One of the things that I've done is I've gone into a team meeting, and taking the priority theme. Bryan comes back, he's got all these ideas from a conference, but let's really drill down to what is the overall theme that he's trying to accomplish? And then bringing that to the table. Just like in the last episode we talked about how when you're delivering a message to clients, you need to make it all about them. In the last episode we talked about how when you're dealing with a prospect, you need to make whatever you're trying to get across all about them, so that it's actually something they're interested in.
 It is the exact same approach when dealing with a team. If you come back and you're like, "Here's what you need to do to grow the company, and we need to do this yesterday, and I need you, you, and you to get behind this project," your intentions are good and your intentions are pure, but it's how the team is receiving it that can be very, very different. So what I did is I kind of packaged it and put a bow on it and said, "Here. Here's what we want to accomplish as a team. Here's all the great things that Bryan came back with. But here's the few that we should start with to really get the ground running."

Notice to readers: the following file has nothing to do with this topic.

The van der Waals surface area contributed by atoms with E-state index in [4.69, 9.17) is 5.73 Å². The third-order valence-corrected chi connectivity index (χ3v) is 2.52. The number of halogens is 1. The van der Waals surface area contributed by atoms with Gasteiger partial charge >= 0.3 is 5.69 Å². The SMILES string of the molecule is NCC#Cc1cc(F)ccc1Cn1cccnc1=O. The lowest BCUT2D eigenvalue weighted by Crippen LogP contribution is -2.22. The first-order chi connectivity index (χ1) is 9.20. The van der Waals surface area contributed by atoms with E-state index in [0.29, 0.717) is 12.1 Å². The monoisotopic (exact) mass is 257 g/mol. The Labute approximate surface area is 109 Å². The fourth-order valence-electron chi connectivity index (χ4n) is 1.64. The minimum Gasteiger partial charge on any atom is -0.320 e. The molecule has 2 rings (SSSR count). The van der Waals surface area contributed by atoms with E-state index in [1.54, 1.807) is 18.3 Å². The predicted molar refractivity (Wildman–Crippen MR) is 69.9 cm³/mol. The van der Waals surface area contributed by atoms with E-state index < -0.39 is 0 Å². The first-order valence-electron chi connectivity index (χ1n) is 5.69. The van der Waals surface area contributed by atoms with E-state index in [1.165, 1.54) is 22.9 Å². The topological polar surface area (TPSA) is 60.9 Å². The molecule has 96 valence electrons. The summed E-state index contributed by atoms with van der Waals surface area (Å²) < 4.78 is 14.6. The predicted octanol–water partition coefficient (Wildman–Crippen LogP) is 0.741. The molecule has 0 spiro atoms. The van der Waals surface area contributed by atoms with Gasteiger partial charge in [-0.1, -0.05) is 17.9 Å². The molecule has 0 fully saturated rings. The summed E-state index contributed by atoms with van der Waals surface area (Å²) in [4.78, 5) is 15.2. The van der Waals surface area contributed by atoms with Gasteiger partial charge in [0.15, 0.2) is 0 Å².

And it was funny, because Bryan and I, we were in a meeting, and he's talking about something, and it was with some of our financial advisors in the office, and I can tell by the look on his face, because Bryan, he's one that you can just read him, Bryan is so transparent, you can read him. So I'm looking at him, and he's getting frustrated, because he's like, "Man, I can't get my point across." So what I did is I listened to his message, and I rephrased it a little bit, and instead of it being like, "Hey, here's what we need to do," it's like, "Hey, you guys, here's the thought behind this, so what Bryan's saying is," and then you put a spin on it to have it be about them.